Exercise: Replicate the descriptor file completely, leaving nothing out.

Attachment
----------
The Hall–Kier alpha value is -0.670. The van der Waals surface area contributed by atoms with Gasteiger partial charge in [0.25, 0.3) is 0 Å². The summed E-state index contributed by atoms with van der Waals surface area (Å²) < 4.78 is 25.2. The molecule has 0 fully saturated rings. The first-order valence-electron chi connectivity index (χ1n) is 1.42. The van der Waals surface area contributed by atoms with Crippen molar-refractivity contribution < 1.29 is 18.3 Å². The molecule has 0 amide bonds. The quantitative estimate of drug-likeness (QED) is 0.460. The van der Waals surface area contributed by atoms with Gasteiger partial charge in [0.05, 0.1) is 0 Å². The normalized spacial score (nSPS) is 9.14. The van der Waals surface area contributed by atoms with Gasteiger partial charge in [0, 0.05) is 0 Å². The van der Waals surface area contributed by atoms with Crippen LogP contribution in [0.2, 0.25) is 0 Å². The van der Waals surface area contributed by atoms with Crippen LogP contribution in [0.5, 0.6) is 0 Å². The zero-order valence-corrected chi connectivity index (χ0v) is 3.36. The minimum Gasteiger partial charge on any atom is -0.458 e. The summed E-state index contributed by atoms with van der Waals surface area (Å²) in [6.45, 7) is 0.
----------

The Hall–Kier alpha value is -0.670. The van der Waals surface area contributed by atoms with Gasteiger partial charge in [0.25, 0.3) is 0 Å². The summed E-state index contributed by atoms with van der Waals surface area (Å²) < 4.78 is 25.2. The molecule has 0 fully saturated rings. The first-order valence-electron chi connectivity index (χ1n) is 1.42. The van der Waals surface area contributed by atoms with Crippen molar-refractivity contribution < 1.29 is 18.3 Å². The molecule has 0 amide bonds. The quantitative estimate of drug-likeness (QED) is 0.460. The van der Waals surface area contributed by atoms with Gasteiger partial charge in [0.05, 0.1) is 0 Å². The normalized spacial score (nSPS) is 9.14. The van der Waals surface area contributed by atoms with Gasteiger partial charge in [0, 0.05) is 0 Å². The van der Waals surface area contributed by atoms with Crippen LogP contribution in [0.2, 0.25) is 0 Å². The van der Waals surface area contributed by atoms with Crippen LogP contribution in [0.5, 0.6) is 0 Å². The zero-order valence-corrected chi connectivity index (χ0v) is 3.36. The minimum Gasteiger partial charge on any atom is -0.458 e. The summed E-state index contributed by atoms with van der Waals surface area (Å²) in [6.45, 7) is 0.